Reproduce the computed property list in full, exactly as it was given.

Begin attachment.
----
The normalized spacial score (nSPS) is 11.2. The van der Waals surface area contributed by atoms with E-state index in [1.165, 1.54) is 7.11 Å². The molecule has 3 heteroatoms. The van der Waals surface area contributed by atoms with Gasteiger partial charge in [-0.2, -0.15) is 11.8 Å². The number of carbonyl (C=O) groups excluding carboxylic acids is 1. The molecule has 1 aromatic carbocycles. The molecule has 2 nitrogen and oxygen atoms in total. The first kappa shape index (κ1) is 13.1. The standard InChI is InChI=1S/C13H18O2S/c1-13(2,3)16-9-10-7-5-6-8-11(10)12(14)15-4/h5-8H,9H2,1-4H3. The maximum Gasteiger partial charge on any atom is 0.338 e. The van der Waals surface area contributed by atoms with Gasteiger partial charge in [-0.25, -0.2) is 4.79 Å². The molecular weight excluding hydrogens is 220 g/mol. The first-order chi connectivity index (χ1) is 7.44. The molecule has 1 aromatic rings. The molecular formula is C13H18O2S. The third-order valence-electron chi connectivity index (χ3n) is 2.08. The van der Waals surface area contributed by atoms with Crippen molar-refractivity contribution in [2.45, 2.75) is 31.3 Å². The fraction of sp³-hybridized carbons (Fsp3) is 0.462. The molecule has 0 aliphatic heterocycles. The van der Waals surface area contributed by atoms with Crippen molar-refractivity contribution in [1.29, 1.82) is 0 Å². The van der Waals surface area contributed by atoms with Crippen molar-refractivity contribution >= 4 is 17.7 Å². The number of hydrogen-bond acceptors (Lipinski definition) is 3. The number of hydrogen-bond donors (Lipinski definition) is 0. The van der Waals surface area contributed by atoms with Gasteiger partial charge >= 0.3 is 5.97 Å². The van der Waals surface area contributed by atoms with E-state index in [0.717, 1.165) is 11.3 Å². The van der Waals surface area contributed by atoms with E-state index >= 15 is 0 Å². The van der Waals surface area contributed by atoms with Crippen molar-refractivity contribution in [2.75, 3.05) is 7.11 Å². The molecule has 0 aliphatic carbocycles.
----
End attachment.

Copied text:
The normalized spacial score (nSPS) is 11.2. The van der Waals surface area contributed by atoms with E-state index in [1.165, 1.54) is 7.11 Å². The molecule has 3 heteroatoms. The van der Waals surface area contributed by atoms with Gasteiger partial charge in [-0.2, -0.15) is 11.8 Å². The number of carbonyl (C=O) groups excluding carboxylic acids is 1. The molecule has 1 aromatic carbocycles. The molecule has 2 nitrogen and oxygen atoms in total. The first kappa shape index (κ1) is 13.1. The standard InChI is InChI=1S/C13H18O2S/c1-13(2,3)16-9-10-7-5-6-8-11(10)12(14)15-4/h5-8H,9H2,1-4H3. The maximum Gasteiger partial charge on any atom is 0.338 e. The van der Waals surface area contributed by atoms with Gasteiger partial charge in [-0.25, -0.2) is 4.79 Å². The molecular weight excluding hydrogens is 220 g/mol. The first-order chi connectivity index (χ1) is 7.44. The molecule has 1 aromatic rings. The molecular formula is C13H18O2S. The third-order valence-electron chi connectivity index (χ3n) is 2.08. The van der Waals surface area contributed by atoms with Crippen molar-refractivity contribution in [2.45, 2.75) is 31.3 Å². The fraction of sp³-hybridized carbons (Fsp3) is 0.462. The molecule has 0 aliphatic heterocycles. The van der Waals surface area contributed by atoms with Crippen molar-refractivity contribution in [1.29, 1.82) is 0 Å². The van der Waals surface area contributed by atoms with Crippen molar-refractivity contribution >= 4 is 17.7 Å². The number of hydrogen-bond acceptors (Lipinski definition) is 3. The number of hydrogen-bond donors (Lipinski definition) is 0. The van der Waals surface area contributed by atoms with Gasteiger partial charge >= 0.3 is 5.97 Å². The van der Waals surface area contributed by atoms with E-state index in [0.717, 1.165) is 11.3 Å². The van der Waals surface area contributed by atoms with E-state index >= 15 is 0 Å². The van der Waals surface area contributed by atoms with Crippen molar-refractivity contribution in [2.75, 3.05) is 7.11 Å². The molecule has 0 aliphatic carbocycles.